October 2, 2009
The university’s first Achievement Record, a collection of institutional indicators of progress in key areas, is making the rounds of governing bodies for comment and feedback.
Prepared by the Quality and Accountability Commitment group, the Achievement Record is a communications tool, said Provost and Vice-President Academic Brett Fairbairn, “a particular way of representing how the university is doing for a broad range of stakeholder audiences. It is intentionally short and simple. It’s also a work in progress, and it’s intended to be.”
Those attending the Sept. 29 integrated planning poster expo to learn about progress in all 20 commitment areas got a sneak peak at the record. It includes measures of activity in the areas of teaching, learning and the student experience; research, scholarly and artistic work; working together; and university engagement. Fairbairn, who heads the Quality and Accountability Commitment, said the document will go before the Board of Governors in early October before being presented to Senate, Council’s Planning and Priorities Committee and to Council itself in November.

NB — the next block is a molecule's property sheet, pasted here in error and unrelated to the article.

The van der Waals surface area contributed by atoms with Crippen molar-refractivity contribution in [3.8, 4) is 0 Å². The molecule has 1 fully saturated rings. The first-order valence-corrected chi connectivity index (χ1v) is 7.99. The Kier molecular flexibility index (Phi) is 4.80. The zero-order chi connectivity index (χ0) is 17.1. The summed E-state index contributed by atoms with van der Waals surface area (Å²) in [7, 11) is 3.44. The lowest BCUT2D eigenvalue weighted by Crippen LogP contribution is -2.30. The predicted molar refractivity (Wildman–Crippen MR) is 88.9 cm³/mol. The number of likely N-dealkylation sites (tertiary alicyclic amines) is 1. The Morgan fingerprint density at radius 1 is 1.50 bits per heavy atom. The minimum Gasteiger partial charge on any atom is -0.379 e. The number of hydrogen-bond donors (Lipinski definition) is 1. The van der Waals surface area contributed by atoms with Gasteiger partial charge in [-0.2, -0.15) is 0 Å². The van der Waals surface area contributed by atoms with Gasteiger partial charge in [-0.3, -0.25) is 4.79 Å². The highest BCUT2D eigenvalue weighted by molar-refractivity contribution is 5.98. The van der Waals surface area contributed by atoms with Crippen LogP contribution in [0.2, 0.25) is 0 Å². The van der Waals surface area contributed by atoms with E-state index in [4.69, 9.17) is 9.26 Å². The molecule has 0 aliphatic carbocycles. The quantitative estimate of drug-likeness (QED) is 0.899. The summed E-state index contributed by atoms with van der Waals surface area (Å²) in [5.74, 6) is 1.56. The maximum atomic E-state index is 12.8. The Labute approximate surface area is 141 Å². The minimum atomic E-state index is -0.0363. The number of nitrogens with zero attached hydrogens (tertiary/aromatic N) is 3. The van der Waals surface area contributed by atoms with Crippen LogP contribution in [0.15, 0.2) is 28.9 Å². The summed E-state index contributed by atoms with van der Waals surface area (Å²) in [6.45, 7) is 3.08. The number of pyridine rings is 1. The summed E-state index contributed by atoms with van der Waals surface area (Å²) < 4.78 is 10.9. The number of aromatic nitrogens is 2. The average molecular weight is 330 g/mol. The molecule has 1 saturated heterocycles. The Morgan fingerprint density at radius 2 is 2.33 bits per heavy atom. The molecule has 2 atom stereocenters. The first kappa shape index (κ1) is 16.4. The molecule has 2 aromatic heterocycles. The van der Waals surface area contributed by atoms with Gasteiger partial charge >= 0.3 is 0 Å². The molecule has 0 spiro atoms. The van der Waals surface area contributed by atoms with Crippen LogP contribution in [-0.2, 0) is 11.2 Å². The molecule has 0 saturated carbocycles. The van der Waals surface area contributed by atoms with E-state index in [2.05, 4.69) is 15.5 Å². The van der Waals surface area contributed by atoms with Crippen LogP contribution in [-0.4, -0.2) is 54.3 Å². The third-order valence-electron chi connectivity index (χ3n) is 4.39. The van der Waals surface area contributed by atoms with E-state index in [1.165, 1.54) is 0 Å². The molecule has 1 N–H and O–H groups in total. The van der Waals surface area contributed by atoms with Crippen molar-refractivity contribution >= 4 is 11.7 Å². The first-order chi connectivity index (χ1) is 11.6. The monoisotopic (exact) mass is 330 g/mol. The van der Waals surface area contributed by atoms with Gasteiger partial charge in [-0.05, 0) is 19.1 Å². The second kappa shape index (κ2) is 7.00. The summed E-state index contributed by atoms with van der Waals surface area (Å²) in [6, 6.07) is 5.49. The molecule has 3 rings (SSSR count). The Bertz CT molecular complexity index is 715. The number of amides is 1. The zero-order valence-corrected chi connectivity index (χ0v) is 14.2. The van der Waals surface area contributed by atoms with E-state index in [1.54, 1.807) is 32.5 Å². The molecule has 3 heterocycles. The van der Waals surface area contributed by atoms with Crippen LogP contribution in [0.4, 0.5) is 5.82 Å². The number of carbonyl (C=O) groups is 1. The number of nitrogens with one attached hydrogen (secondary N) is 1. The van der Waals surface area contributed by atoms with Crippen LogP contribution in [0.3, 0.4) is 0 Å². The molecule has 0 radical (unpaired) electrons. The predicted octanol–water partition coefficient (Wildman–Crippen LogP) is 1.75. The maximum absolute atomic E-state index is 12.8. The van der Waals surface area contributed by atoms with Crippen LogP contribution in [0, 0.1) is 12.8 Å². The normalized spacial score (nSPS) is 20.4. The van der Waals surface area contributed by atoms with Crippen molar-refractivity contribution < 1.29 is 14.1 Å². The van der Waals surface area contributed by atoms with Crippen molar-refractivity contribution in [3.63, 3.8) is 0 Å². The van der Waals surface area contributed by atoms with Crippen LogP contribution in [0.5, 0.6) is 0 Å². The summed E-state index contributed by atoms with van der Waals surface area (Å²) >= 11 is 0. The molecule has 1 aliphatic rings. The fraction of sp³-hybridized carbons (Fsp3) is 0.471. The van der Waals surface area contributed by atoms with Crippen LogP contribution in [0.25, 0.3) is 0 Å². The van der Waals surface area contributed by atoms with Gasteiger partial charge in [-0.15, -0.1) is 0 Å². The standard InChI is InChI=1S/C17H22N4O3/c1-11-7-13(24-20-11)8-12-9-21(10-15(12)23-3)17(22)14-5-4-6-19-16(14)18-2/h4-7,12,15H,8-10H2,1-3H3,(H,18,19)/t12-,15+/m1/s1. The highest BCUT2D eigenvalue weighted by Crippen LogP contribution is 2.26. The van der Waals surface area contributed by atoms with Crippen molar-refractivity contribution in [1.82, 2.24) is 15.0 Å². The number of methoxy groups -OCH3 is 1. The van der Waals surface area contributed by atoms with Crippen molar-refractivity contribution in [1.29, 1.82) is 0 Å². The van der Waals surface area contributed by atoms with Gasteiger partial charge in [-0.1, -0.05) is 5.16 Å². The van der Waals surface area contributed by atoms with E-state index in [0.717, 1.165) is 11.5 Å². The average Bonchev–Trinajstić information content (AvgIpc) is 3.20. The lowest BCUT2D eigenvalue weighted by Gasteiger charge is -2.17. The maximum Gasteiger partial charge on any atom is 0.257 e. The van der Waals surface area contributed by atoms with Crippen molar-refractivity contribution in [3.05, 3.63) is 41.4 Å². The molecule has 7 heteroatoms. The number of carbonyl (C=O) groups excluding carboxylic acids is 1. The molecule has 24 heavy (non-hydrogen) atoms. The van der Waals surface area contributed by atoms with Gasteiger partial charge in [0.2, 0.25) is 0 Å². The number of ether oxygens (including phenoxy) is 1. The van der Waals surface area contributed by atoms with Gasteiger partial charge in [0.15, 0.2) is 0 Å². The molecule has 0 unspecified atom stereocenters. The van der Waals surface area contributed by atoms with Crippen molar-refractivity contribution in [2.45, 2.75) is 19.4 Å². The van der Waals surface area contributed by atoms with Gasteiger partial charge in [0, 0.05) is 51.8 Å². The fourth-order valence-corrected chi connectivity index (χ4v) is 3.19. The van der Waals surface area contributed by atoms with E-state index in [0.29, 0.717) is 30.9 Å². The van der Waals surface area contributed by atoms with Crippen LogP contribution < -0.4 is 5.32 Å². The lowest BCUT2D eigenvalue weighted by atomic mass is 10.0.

“The Achievement Record is meant to show overall trends, how we’re doing at a glance for the whole university as a combine entity,” said Fairbairn. It was developed based on principles that directed it be used collaboratively, it be multi-purpose and that it measure things meaningful or important to the university.
Fairbairn explained some indicators that may not appear to align exactly with university’s stated priorities, but the link is there nonetheless. “For example, retaining students is one of the very top priorities for the university but it is not an indicator. A more telling indicator is the completion rates of our students, the number who receive degrees. Student retention from first to second year or second to third year is just a step along the way.”
Comment and reaction to the Achievement Record will be collected this fall with a refined version prepared next year, Fairbairn said. There will also be a website set up for “drill-down information” on each indicator including more details, statistics, benchmarks and targets.
Office of Communications, University of Saskatchewan